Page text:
Hey there, time traveller!
This article was published 17/5/2016 (2233 days ago), so information in it may no longer be current.
As it turns out, riding a bike really is just like riding a bike.
There’s science behind that, of course. Riding a bike is actually a lot like using a fork or tying your shoes — it’s a procedural memory, or a muscle memory. When I think of muscle memories, I don’t think of them as being stored in my brain. I think of them as being imprinted in my fingers, or my hands, or my feet. Procedural memories are why we know how to do things without really thinking about them.
Here is a very small list of things that I used to do very well but now don’t do any more: play the piano and ride a bike. Procedural memory says I still know how to do both. Somewhere, filed neatly away in my brain, is the fingering for all those Chopin nocturnes I memorized, the product of attending piano lessons every Wednesday night for my entire grade school career, as well as the ability to not only balance on a bicycle but make it go. I am mistrustful of procedural memories.
I haven’t sat at a piano since I quit lessons when I was 18. It’s been even longer for the bicycle. I hadn’t been on a bike since I was 13. Until this week, that is. I went out and bought a bicycle.
The simple revelation was this: I really missed riding a bike. As soon as the weather warmed up, my street became the site of many wobbly two-wheel lessons and much crying. "Julia, you’re doing it! You’re riding a bike! OK, Julia, get up. You’re fine." A couple of hours later and those little kids would zip around, no problem. I figure if a five year old can handle riding a bike, then surely a 31-year-old can.
I used to love riding my bike. But I was always sort of afraid of it, too. I had training wheels on my Easter egg-hued Huffy for too long. "They're not even touching the ground anymore!" my dad would protest. I insisted on keeping them. They were security. I remember the day they came off. I turned my head to inform my dad that he could probably let go now, and was astonished to see he was still standing in front of our house. I had successfully ridden to the end of the block. I celebrated this triumph by screaming and riding directly into a stop sign.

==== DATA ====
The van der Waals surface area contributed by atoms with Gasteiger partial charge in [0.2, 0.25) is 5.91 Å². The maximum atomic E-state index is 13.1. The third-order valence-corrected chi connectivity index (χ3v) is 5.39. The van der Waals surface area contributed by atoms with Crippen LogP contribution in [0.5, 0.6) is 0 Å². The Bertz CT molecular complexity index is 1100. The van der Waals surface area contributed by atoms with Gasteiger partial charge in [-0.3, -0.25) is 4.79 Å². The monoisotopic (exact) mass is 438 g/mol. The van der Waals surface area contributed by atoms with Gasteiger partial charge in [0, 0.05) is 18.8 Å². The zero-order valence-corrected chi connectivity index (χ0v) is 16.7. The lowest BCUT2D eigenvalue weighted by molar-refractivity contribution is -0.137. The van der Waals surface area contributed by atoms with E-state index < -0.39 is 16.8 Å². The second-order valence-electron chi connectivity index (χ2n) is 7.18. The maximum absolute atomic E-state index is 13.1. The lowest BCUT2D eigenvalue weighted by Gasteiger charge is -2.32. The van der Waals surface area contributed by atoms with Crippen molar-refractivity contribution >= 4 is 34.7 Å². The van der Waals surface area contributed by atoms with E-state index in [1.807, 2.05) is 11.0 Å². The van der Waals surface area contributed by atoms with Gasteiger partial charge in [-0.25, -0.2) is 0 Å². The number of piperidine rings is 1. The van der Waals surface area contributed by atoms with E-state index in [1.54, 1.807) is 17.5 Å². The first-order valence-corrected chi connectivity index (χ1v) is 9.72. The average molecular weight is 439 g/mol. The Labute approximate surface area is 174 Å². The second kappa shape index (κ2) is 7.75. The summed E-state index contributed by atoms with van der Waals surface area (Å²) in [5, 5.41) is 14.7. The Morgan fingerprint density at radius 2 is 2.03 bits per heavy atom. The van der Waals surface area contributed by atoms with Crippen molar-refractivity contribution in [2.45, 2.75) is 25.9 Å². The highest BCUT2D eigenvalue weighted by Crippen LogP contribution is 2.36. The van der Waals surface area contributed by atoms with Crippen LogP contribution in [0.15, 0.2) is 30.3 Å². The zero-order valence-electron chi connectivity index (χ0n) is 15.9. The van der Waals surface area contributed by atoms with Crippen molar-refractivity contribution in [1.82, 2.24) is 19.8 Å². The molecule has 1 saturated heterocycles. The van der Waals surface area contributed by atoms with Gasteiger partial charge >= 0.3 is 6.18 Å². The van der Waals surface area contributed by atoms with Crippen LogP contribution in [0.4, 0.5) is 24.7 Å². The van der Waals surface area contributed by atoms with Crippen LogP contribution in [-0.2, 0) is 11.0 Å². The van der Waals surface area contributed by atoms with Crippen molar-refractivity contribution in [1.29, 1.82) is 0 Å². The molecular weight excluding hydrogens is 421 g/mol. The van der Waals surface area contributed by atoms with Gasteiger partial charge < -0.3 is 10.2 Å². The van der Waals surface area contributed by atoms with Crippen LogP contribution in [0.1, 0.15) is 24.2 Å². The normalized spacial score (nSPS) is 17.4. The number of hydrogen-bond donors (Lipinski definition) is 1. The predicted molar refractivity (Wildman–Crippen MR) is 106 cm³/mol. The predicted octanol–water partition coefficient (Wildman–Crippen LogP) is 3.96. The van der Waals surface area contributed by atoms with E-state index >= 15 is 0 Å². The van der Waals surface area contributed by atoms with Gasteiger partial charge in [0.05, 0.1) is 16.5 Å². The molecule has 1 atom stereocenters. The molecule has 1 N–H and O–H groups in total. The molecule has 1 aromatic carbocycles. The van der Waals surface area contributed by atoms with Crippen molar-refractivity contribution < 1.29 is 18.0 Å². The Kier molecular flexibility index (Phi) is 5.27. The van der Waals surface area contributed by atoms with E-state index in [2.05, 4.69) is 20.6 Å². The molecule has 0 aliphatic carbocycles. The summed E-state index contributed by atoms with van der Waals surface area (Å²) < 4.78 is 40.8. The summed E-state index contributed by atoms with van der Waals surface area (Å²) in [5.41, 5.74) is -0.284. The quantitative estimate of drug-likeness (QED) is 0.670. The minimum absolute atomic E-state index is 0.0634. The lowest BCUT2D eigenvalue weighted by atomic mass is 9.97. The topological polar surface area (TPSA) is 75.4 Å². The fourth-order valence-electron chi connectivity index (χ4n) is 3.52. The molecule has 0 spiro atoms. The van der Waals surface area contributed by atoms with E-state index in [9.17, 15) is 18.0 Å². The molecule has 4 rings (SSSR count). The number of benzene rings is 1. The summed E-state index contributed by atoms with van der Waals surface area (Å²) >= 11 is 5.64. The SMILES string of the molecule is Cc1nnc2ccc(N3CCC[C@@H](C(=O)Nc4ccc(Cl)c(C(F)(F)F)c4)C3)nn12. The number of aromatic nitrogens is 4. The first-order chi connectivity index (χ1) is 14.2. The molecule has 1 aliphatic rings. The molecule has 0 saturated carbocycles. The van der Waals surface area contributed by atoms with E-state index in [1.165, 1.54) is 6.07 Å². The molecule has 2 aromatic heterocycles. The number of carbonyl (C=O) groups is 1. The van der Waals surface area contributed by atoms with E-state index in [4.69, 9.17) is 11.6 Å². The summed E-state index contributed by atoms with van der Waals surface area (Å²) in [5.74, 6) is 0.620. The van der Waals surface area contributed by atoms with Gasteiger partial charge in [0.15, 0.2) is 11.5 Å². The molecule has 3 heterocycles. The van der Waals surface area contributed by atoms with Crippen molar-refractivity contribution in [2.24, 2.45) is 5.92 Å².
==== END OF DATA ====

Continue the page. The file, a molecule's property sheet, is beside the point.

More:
Once I had gotten the balancing act down and was allowed to travel beyond the two fire hydrants my parents could see from our front step, the sense of freedom was intoxicating. The wind rustled through the neon pink ribbons on my handlebars — which were, admittedly, sartorially incongruous with my horn, which was shaped like Slimer from Ghostbusters. I rode fast, but I was never a "look ma, no hands" kid.
I rode my bike without incident until Grade 8. It was the spring of 1999 and the school was hosting a Pan Am Games-themed field day. I was competing in a cycling race. I'm what you could call an aggressively competitive person, and was in it to win it — until I swerved to narrowly miss a BFI bin. My bike skidded out from underneath me. I took the left handlebar to my groin and had a deep, rock-filled road rash on my right arm from wrist to elbow, the scar from which only faded a couple of years ago. Save for a couple dozen spinning classes, I haven't been on bike since.
Getting back in the saddle, so to speak, was intimidating. I don't know anything about bikes, and cyclists, it turns out, have a lot of opinions. Do I want a single-speed bike or one with gears? What size of helmet do I need for my enormous head? Do I have to become a person who wears windbreakers?
"I'm guessing you'll be using this to go pick up a bottle of wine, or for getting to a friend's house," said the incredibly perceptive bike salesman. I chose a pretty vanilla-coloured bike with a cognac-coloured seat. "You want to take it for a test drive?" he asked. No. No I did not. But reader, I did. The bike wobbled like a colt finding its legs, and I barely stifled a low baying sound. "You, um, you might to have pedal a bit faster," the salesman said gently. It wasn't a total nightmare, so I bought the bike.
By that evening, I was cruising around my neighbourhood, the same neighbourhood where I learned how to ride a bike. I felt the smoothness of the tires on the pavement, the dappled evening sun on my face. I felt relieved when the ride concluded without incident, but I also didn't want it to end. Perhaps having faith in your muscle memory comes down to confidence. I don't have that yet. I figure that'll come when I'm no longer afraid to remove my hands from the handlebars to signal.
Why do we stop doing things we love? Maybe we outgrow them, or we just love them less. Maybe they begin to frustrate us or challenge us in ways we didn't agree to. Maybe they hurt us or betrayed us, and we're afraid to try doing them again.
I'm happy I got back on my bike. Who knows? Maybe one day I'll get a piano.